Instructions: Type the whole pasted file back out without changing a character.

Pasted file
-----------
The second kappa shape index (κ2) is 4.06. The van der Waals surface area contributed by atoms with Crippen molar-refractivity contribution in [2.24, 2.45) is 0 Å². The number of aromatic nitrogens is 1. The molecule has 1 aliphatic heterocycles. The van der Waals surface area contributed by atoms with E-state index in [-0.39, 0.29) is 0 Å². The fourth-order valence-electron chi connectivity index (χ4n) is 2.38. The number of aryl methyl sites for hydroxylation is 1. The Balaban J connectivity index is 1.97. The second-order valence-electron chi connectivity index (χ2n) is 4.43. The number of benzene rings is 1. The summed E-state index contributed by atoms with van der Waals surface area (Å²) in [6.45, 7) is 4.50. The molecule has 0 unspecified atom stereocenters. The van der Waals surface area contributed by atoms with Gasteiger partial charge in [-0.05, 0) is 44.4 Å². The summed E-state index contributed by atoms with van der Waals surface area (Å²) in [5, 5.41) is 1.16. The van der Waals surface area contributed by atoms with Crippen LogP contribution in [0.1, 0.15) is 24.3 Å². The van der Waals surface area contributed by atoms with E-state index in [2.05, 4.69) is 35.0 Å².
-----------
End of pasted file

The second kappa shape index (κ2) is 4.06. The van der Waals surface area contributed by atoms with Crippen molar-refractivity contribution in [2.24, 2.45) is 0 Å². The number of aromatic nitrogens is 1. The molecule has 1 aliphatic heterocycles. The van der Waals surface area contributed by atoms with E-state index in [-0.39, 0.29) is 0 Å². The fourth-order valence-electron chi connectivity index (χ4n) is 2.38. The number of aryl methyl sites for hydroxylation is 1. The Balaban J connectivity index is 1.97. The second-order valence-electron chi connectivity index (χ2n) is 4.43. The number of benzene rings is 1. The summed E-state index contributed by atoms with van der Waals surface area (Å²) in [6.45, 7) is 4.50. The molecule has 0 unspecified atom stereocenters. The van der Waals surface area contributed by atoms with Gasteiger partial charge in [-0.05, 0) is 44.4 Å². The summed E-state index contributed by atoms with van der Waals surface area (Å²) in [5, 5.41) is 1.16. The van der Waals surface area contributed by atoms with Crippen LogP contribution in [0.1, 0.15) is 24.3 Å². The van der Waals surface area contributed by atoms with E-state index in [2.05, 4.69) is 35.0 Å².